In an argument embraced by a Superior Court judge, the suit says the commission violates the state Constitution's separation-of-powers doctrine because the Legislature controls the fate of two-thirds of the 12-member panel, which acts like an executive agency by granting or denying building permits. The state appeals court this week upheld that earlier ruling, focusing not so much on the appointment of the commissioners but on how they can be removed "at will," making these executive branch officials "subservient" to the Legislature.
Attorneys for the commission are planning an appeal to the state Supreme Court. Meanwhile, Democratic lawmakers are vowing to push through legislation that would protect the commission by changing how members are appointed.
Streichenberger, at the Newport Beach home he shares with his wife, Willi, has been fielding dozens of phone calls from well-wishers after the court victory.
He and the society have spent $200,000 on the marine project and the subsequent legal battle. But Streichenberger has no interest in the role of giant slayer.
"I can understand why you would have a Coastal Commission to protect against big developments on the coast and those kinds of fights," he said.
But he said his project is too small a threat to be worthy of the commission's attention. "I'm just a little guy. I just want to be able to continue working in the field."
Streichenberger has spent years battling the commission, writing letters to newspapers and posting essays on his Web site, www.marinehabitat.org, that call the commission "dishonest" and "incompetent," and describes its executive director, Peter Douglas, as a tyrant.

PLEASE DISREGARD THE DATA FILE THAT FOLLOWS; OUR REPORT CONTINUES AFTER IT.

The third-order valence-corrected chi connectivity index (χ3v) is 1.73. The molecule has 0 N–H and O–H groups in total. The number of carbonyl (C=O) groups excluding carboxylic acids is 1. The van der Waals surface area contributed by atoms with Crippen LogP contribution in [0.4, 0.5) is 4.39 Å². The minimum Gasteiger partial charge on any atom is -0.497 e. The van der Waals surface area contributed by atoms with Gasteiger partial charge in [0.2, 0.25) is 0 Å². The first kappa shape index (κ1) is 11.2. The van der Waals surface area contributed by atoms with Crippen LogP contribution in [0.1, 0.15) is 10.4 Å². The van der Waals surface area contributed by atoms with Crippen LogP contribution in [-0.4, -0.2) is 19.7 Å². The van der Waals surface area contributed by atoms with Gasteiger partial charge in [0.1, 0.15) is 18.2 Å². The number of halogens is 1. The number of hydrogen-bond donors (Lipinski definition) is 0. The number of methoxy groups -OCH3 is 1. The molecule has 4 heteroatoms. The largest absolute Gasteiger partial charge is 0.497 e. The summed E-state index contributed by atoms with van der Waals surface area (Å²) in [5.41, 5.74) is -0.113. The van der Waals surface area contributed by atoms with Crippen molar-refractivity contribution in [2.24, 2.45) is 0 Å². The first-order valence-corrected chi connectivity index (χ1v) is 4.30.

Born in Lyon, Streichenberger earned a university diploma in economics in 1953 and worked in management with the family's coal business. But he was more interested in researching building materials than coal and quickly shifted to undersea structures. He helped build one of France's first marine farms.
In 1980, he worked with a Texas businessman on a method of growing coral using electricity before joining Wheeler J. North, a marine biologist who was noted for efforts to reforest depleted Southern California coastal kelp beds. North was then at CalTech's Kerckhoff Marine Lab in Corona del Mar.
It was with North that Streichenberger developed a method of anchoring kelp to the ocean floor: They would drill a hole into the sand with pressurized air, then anchor polypropylene rope -- or plastic pipes -- seeded with kelp.
To grow mussels, they anchored the lines in the same way, but at the top used plastic tubes, jugs or drums filled with air to hold up the rope. Over the years, his wife said, she has seen mussel columns grow as wide as four feet.
During the legal battle, major El Nino storms swept through the region, and yet the tires, partly submerged in sand, remain covered with life.
North once counted 40 species of seaweed, including Macrocystis pyrifera, or giant kelp.
Recent video footage of the tires also showed spiny lobsters hiding in crevices and holes.
Streichenberger said he'd like to be remembered for creating a thriving marine habitat "out of something as simple as a rope for a column of mussels" and helping the world find a new food source.
"I like that. I like simple," he said.
Times staff writer Kenneth R. Weiss contributed to this report.